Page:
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A dynamic optimisation model for the behaviour of tunas at ocean fronts

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We present a model that simulates the foraging behaviour of tunas in the vicinity of ocean fronts. Stochastic dynamic programming is used to determine optimal habitat choice and swimming speed in relation to environmental variables (water temperature and clarity) and prey characteristics (abundance and energy density). By incorporating submodels for obligate physiological processes (gastric evacuation, standard and active metabolic costs) and sensory systems (visual feeding efficiency), we have integrated into a single fitness-based model many of the factors that might explain the aggregation of tunas at ocean fronts. The modelling technique describes fitness landscapes for all combinations of states, and makes explicit, testable predictions about time- and state-dependent behaviour. Enhanced levels of searching activity when hungry and towards the end of the day are an important feature of the optimal behaviour predicted. We consider the model to be particularly representative of the behaviour of the warm-water tunas or Neothunnus (e.g. skipjack, Katsuwonus pelamis, and yellowfin, Thunnus albacares) and for surface-dwelling temperate tunas (e.g. young albacore, Thunnus alalunga), which are often observed to aggregate near fronts. For the bluefin group (i.e. older albacore; northern and southern bluefin, Thunnus thynnus and Thunnus maccoyii), for which extended vertical migrations are a significant and as yet unexplained component of behaviour, the model is able to reproduce observed behaviour by adopting the lower optimal temperature and standard metabolic rate of albacore. The model cannot explain why physiological differences exist between and within the different tuna species, but it does show how differences in susceptibility to thermal stress will permit different behaviour.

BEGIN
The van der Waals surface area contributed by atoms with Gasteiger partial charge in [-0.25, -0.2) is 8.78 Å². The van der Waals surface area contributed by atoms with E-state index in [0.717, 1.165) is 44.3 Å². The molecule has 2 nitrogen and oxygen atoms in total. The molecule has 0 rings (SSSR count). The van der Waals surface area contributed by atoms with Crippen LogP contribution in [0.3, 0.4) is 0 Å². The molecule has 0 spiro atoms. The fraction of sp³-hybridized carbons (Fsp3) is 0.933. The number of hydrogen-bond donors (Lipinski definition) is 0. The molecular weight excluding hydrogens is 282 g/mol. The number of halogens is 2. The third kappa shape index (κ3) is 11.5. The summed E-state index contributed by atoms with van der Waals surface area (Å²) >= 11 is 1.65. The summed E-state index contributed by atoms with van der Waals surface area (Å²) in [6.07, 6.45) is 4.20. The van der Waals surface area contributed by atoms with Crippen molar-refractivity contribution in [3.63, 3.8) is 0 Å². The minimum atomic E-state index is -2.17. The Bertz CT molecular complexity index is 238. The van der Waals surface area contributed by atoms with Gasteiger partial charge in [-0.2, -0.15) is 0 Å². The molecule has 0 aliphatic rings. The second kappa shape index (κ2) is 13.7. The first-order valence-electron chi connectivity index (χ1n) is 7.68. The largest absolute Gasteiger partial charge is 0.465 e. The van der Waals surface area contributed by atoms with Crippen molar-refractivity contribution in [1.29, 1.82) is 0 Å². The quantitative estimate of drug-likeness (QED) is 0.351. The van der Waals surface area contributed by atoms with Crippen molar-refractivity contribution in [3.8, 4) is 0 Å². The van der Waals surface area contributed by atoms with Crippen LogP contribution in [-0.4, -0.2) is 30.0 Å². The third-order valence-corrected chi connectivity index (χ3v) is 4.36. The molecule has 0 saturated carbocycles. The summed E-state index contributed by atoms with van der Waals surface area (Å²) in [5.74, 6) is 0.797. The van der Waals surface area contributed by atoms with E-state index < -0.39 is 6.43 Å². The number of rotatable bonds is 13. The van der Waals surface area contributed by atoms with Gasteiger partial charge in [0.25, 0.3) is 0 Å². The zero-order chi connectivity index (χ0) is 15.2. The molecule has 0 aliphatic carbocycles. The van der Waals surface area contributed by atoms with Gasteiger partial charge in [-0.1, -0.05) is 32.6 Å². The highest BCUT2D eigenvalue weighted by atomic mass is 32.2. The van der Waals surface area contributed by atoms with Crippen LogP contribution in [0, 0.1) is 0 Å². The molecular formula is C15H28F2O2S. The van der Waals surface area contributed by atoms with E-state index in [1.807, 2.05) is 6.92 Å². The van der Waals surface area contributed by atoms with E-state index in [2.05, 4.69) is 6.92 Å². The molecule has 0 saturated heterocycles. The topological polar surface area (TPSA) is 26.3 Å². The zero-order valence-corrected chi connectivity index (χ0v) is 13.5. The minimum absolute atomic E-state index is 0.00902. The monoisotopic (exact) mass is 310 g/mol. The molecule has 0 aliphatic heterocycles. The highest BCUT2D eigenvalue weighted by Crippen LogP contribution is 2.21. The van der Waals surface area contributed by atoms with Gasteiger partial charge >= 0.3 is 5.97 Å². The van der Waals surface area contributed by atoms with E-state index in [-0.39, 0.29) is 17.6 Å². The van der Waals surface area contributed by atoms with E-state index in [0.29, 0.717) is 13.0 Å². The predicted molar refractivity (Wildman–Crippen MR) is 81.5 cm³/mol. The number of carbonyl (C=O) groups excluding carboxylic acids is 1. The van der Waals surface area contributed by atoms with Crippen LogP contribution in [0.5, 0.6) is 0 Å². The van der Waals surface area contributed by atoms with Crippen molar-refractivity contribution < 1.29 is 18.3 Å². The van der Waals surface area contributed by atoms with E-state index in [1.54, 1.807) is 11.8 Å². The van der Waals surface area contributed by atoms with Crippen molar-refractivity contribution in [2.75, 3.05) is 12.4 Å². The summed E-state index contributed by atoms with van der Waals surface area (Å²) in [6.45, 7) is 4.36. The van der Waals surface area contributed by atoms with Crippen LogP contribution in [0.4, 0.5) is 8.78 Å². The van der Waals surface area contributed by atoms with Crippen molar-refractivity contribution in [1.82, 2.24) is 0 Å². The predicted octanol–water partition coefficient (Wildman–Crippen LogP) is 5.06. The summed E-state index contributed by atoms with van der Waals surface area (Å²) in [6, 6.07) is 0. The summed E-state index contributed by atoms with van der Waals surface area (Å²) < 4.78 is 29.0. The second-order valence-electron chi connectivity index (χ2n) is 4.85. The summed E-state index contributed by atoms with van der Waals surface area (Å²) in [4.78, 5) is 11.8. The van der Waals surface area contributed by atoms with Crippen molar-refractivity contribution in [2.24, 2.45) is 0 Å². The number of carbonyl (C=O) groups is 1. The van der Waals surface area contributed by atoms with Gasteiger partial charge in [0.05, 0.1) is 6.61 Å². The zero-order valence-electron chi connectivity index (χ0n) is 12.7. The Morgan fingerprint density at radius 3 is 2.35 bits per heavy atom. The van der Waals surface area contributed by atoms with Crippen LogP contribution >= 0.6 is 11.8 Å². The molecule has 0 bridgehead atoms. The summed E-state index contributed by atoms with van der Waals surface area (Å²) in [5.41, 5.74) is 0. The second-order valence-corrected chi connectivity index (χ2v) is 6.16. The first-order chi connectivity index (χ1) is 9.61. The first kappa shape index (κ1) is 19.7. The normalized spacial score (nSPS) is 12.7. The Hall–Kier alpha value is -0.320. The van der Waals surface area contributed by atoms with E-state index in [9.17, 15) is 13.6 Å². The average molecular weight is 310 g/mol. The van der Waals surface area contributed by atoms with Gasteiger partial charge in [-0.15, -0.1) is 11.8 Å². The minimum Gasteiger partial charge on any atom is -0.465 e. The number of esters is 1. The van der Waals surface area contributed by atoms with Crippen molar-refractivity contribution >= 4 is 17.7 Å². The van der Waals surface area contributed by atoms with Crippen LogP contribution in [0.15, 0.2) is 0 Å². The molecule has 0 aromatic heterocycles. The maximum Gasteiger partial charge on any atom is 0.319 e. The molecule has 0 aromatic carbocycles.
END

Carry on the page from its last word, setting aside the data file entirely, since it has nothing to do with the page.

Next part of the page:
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Keywords: behaviour; fronts; physiology; stochastic dynamic programming; tunas

Document Type: Research Article

Affiliations: 1: Fisheries Research Group, Department of Biology, University of Leicester, UK 2: Department of Fisheries and Marine Biology, University of Bergen, Norway

Publication date: 01 December 2000

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